Opportunity for distressed debt investors?

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A group of banks and financial institutions have reiterated their desire to sue Phil Falcone and his company, Harbinger Partners Capital, over a pre-bankruptcy loan they provided to broadband company, LightSquared Inc. The lenders alleged in court documents that Falcone and Harbinger, which indirectly owes more than 90% of LightSquared’s outstanding common stock, abused its control over the broadband company. The lenders, consisting of Appaloosa Management LP, Capital Research and Management Company, Cyrus Capital Partners, LP, Fortress Investment Group LLC (NYSE:FIG), Knighthead Capital Management, LLC, Redwood Capital Management, LLC, Silver Point Capital, LP, and Solus Alternative Asset Management LP, formed an ad hoc committee representing other secured lenders. The ad hoc committee sought permission to take legal action and pursue the claims against Falcone and Harbinger.

LightSquared, one of the first companies to offer mobile satellite services in North America, filed for Chapter 11 protection in May 2012 to, among other things, give it time to extend the term of a secured loan of $320 million that the company had used to fund its 4G LTE open wireless broadband network. LightSquared is indirectly owned by Phil Falcone’s Harbinger. When the company filed its first petition in US bankruptcy court in Manhattan, it revealed that Harbinger indirectly owned about 96% of its outstanding common stock. LightSquared Inc. issued 91,878,629 common shares to a subsidiary of Harbinger and 3,387,916 shares to SK Telecom Co., Ltd. (NYSE: SKM). The company also said it had $4.48 billion in assets and $2.29 billion in liabilities as of February 29, 2012. In addition to the $320 million secured loan secured by the parent company, a unit of LightSquared also secured a $1.5 billion pre-bankruptcy loan. At the end of the November 2012 operating period, LightSquared disclosed that it was still illiquid with $211 million in current assets and $2.1 billion in current liabilities.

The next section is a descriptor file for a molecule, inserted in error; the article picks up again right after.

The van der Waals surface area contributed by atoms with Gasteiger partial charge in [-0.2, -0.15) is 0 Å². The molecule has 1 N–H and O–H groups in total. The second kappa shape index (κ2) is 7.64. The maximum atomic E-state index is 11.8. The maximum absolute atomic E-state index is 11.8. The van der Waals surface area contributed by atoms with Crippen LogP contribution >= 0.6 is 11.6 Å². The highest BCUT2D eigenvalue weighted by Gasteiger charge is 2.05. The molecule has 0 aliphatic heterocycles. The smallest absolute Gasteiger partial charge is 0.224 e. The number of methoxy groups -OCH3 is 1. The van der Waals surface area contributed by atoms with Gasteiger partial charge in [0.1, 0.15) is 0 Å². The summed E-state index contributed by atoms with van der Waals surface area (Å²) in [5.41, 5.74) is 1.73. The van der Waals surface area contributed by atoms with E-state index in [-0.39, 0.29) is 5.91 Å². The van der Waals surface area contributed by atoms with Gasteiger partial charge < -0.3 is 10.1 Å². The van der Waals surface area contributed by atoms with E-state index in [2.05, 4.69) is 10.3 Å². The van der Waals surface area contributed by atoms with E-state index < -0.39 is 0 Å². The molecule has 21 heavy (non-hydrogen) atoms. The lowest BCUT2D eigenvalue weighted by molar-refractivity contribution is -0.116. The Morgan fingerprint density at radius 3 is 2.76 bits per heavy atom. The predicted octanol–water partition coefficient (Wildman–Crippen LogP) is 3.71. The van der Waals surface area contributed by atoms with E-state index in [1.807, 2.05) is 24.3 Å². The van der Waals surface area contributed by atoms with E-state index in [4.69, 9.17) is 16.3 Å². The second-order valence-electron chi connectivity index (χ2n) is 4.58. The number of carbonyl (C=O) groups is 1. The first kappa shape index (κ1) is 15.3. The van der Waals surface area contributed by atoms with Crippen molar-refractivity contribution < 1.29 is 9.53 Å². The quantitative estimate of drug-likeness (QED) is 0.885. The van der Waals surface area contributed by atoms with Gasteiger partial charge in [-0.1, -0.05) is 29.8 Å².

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Founded in 1985, LightSquared began building its 4G LTE wireless broadband network in 2010 and has already invested over $4 billion in the project. The project has faced opposition from the global positioning system (GPS) industry, complaining that LightSquared’s ground base stations can cause widespread overload interference to GPS receivers and other GPS devices.

The latest legal battle over LightSquared’s pre-bankruptcy debt adds to the company’s difficulty obtaining approvals for its 4G LTE network from the GPS industry and the Federal Communications Commission. In response to the bankruptcy court’s request, Harbinger said the ad hoc committee of secured lenders does not have standing to pursue claims because they can be reimbursed for money owed by LightSquared because the company is valued more than its debts, up to 7 to 12 billion dollars. In addition to the bankruptcy court dispute, Harbinger Capital and Falcone also face lawsuits from the U.S. Securities and Exchange Commission for allegedly defrauding investors.

The LightSquared saga is typical of a bankruptcy case where lenders try to throw away their strength so they can recover what they lost. LightSquared’s future, however, lies in the feasibility of its revolutionary satellite network services, which have been economically and politically difficult to bring into the broadband industry.


Carol M. Barragan